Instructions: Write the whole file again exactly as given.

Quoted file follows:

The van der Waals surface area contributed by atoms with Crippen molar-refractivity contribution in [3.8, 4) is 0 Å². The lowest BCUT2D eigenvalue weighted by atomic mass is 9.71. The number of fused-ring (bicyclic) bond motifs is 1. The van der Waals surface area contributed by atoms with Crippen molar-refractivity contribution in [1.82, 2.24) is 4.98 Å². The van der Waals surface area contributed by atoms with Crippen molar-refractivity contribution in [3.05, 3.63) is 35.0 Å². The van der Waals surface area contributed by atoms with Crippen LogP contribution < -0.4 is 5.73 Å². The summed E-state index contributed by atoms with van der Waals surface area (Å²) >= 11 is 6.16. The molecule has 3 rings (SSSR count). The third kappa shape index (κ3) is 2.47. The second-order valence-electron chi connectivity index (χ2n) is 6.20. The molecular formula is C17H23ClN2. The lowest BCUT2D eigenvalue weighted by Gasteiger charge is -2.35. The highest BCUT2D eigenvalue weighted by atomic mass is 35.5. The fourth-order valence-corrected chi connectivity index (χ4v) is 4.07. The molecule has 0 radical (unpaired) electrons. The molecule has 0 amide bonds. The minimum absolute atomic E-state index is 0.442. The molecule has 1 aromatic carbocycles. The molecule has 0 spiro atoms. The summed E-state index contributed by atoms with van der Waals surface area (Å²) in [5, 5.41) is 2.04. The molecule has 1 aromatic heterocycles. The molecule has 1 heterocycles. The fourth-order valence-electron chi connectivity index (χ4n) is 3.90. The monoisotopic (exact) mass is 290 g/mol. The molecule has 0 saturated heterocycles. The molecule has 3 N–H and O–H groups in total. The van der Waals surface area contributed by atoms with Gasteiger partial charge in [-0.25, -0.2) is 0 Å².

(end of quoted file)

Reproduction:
The van der Waals surface area contributed by atoms with Crippen molar-refractivity contribution in [3.8, 4) is 0 Å². The lowest BCUT2D eigenvalue weighted by atomic mass is 9.71. The number of fused-ring (bicyclic) bond motifs is 1. The van der Waals surface area contributed by atoms with Crippen molar-refractivity contribution in [1.82, 2.24) is 4.98 Å². The van der Waals surface area contributed by atoms with Crippen molar-refractivity contribution in [3.05, 3.63) is 35.0 Å². The van der Waals surface area contributed by atoms with Crippen LogP contribution < -0.4 is 5.73 Å². The summed E-state index contributed by atoms with van der Waals surface area (Å²) >= 11 is 6.16. The molecule has 3 rings (SSSR count). The third kappa shape index (κ3) is 2.47. The second-order valence-electron chi connectivity index (χ2n) is 6.20. The molecular formula is C17H23ClN2. The lowest BCUT2D eigenvalue weighted by Gasteiger charge is -2.35. The highest BCUT2D eigenvalue weighted by atomic mass is 35.5. The fourth-order valence-corrected chi connectivity index (χ4v) is 4.07. The molecule has 0 radical (unpaired) electrons. The molecule has 0 amide bonds. The minimum absolute atomic E-state index is 0.442. The molecule has 1 aromatic carbocycles. The molecule has 0 spiro atoms. The summed E-state index contributed by atoms with van der Waals surface area (Å²) in [5, 5.41) is 2.04. The molecule has 1 aromatic heterocycles. The molecule has 1 heterocycles. The fourth-order valence-electron chi connectivity index (χ4n) is 3.90. The monoisotopic (exact) mass is 290 g/mol. The molecule has 0 saturated heterocycles. The molecule has 3 N–H and O–H groups in total. The van der Waals surface area contributed by atoms with Gasteiger partial charge in [-0.25, -0.2) is 0 Å².